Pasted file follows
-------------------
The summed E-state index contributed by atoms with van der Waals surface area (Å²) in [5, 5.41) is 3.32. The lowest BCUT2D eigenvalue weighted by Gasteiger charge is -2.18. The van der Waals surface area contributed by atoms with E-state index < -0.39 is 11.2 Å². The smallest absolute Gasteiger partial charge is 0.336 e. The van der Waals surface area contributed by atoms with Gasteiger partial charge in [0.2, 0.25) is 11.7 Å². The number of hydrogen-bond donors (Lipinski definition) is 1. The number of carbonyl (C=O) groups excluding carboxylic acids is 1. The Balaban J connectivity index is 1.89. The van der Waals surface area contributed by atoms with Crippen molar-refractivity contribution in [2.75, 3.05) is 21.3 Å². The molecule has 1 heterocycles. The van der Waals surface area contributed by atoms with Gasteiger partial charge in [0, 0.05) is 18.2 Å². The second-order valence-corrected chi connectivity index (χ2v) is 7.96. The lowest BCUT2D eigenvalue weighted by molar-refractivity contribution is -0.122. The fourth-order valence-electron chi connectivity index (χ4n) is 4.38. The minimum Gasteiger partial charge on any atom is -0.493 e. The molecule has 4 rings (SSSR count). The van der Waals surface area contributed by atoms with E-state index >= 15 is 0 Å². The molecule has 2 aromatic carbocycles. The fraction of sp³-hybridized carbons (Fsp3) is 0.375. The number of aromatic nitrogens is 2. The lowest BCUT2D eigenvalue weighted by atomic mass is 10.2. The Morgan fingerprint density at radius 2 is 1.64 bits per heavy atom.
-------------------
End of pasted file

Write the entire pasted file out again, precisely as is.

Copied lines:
The summed E-state index contributed by atoms with van der Waals surface area (Å²) in [5, 5.41) is 3.32. The lowest BCUT2D eigenvalue weighted by Gasteiger charge is -2.18. The van der Waals surface area contributed by atoms with E-state index < -0.39 is 11.2 Å². The smallest absolute Gasteiger partial charge is 0.336 e. The van der Waals surface area contributed by atoms with Gasteiger partial charge in [0.2, 0.25) is 11.7 Å². The number of hydrogen-bond donors (Lipinski definition) is 1. The number of carbonyl (C=O) groups excluding carboxylic acids is 1. The Balaban J connectivity index is 1.89. The van der Waals surface area contributed by atoms with Crippen molar-refractivity contribution in [2.75, 3.05) is 21.3 Å². The molecule has 1 heterocycles. The van der Waals surface area contributed by atoms with Gasteiger partial charge in [0, 0.05) is 18.2 Å². The second-order valence-corrected chi connectivity index (χ2v) is 7.96. The lowest BCUT2D eigenvalue weighted by molar-refractivity contribution is -0.122. The fourth-order valence-electron chi connectivity index (χ4n) is 4.38. The minimum Gasteiger partial charge on any atom is -0.493 e. The molecule has 4 rings (SSSR count). The van der Waals surface area contributed by atoms with E-state index >= 15 is 0 Å². The molecule has 2 aromatic carbocycles. The fraction of sp³-hybridized carbons (Fsp3) is 0.375. The number of aromatic nitrogens is 2. The lowest BCUT2D eigenvalue weighted by atomic mass is 10.2. The Morgan fingerprint density at radius 2 is 1.64 bits per heavy atom.